McClure's Magazine/Volume 9/Number 6/Recessional

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By special arrangement with Mr. Rudyard Kipling, we print herewith his very remarkable Jubilee poem, "Recessional." At the close of the elaborate and august ceremonies in celebration of the completion of the sixtieth year of the reign of Queen Victoria, when it seemed that every thought and emotion that the occasion could possibly prompt had been more than once expressed, and that nothing more remained to be said, Mr. Kipling quietly sent this poem to the London "Times." At once it was recognized as the strongest and most searching word of all that the Jubilee had called forth. The "Times" gave it the honor of a place immediately under the letter of the Queen expressing her personal gratitude and thanks for the "loyal attachment and real affection "on the part of her subjects which the Jubilee had given proof of. An editorial article in the same number commented on both the letter and the poem, saying of the latter:

"The deep sense of religious feeling and of moral obligation which has colored the whole of the Queen's life will bring her heartily into unison with the spirit of the fine poem by Mr. Rudyard Kipling which we print this morning. There is a tendency, in these days, to rush into dithyrambic raptures over every great exhibition of national power. It is well that we should be reminded by a poet who, more perhaps than any other living man, has been identified with pride of empire and with confidence in the destinies of our race, that there is a spiritual as well as a material side to national greatness. The lesson has been taught before by some of our noblest men of letters—by Milton and Wordsworth, by Burke and Carlyle. We all acknowledge its truth in our hours of serious thought, but, none the less, we need, all of us, the warning words of the seer and the bard—'Lest we forget—lest we forget!' The most dangerous and demoralizing temper into which a state can fall is one of boastful pride. To be humble in our strength, to avoid the excesses of an over-confident vanity, to be as regardful of the rights of others as if we were neither powerful nor wealthy, to shun 'Such boasting as the Gentiles use Or lesser breeds without the Law,'—these are the conditions upon which our dominion by sea and land is based even more than on fleets and armies. At this moment of imperial exaltation, Mr. Kipling does well to remind his countrymen that we have something more to do than to build battleships and multiply guns."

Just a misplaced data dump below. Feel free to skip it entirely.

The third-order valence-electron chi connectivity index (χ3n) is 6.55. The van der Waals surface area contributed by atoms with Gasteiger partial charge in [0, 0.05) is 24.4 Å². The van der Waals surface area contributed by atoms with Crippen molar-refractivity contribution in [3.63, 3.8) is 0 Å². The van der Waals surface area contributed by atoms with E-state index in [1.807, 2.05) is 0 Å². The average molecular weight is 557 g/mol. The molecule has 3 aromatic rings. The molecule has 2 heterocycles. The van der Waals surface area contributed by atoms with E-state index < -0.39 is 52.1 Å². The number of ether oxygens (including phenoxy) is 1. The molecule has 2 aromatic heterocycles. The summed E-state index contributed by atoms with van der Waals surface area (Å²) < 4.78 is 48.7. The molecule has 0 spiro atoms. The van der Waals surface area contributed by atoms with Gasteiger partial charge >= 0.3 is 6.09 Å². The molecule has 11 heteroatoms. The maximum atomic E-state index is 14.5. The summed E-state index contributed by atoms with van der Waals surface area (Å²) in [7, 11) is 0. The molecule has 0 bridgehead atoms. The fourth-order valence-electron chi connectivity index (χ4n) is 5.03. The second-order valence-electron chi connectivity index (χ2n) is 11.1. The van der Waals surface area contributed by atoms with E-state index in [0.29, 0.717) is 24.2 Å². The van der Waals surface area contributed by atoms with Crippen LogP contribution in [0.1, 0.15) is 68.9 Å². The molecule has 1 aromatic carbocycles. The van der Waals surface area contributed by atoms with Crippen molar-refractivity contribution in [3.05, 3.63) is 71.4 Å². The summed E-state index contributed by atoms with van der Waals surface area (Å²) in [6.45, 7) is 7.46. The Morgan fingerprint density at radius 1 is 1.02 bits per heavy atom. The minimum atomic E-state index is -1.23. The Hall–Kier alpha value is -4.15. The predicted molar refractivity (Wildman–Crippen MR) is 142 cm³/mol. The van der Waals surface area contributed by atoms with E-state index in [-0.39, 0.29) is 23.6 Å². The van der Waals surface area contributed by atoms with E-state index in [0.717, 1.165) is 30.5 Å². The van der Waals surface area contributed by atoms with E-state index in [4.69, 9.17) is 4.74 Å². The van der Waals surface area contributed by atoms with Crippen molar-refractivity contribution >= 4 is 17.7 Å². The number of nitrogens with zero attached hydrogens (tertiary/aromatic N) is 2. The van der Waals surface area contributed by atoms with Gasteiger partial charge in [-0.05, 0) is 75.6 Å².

God of our fathers, known of old—
Lord of our far-flung battle-line—
Beneath Whose awful Hand we hold
Dominion over palm and pine—
Lord God of Hosts, be with us yet,
Lest we forget—lest we forget!

The tumult and the shouting dies—
The captains and the kings depart—
Still stands Thine ancient Sacrifice,
An humble and a contrite heart.
Lord God of Hosts, be with us yet,
Lest we forget—lest we forget!

Far-called our navies melt away—
On dune and headland sinks the fire—
Lo, all our pomp of yesterday
Is one with Nineveh and Tyre!
Judge of the Nations, spare us yet,
Lest we forget—lest we forget!

If, drunk with sight of power, we loose
Wild tongues that have not Thee in awe—
Such boasting as the Gentiles use
Or lesser breeds without the Law—
Lord God of Hosts, be with us yet,
Lest we forget, lest we forget!

For heathen heart that puts her trust
In reeking tube and iron shard—
All valiant dust that builds on dust,
And guarding calls not Thee to guard—
For frantic boast and foolish word,
Thy Mercy on Thy People, Lord! Amen.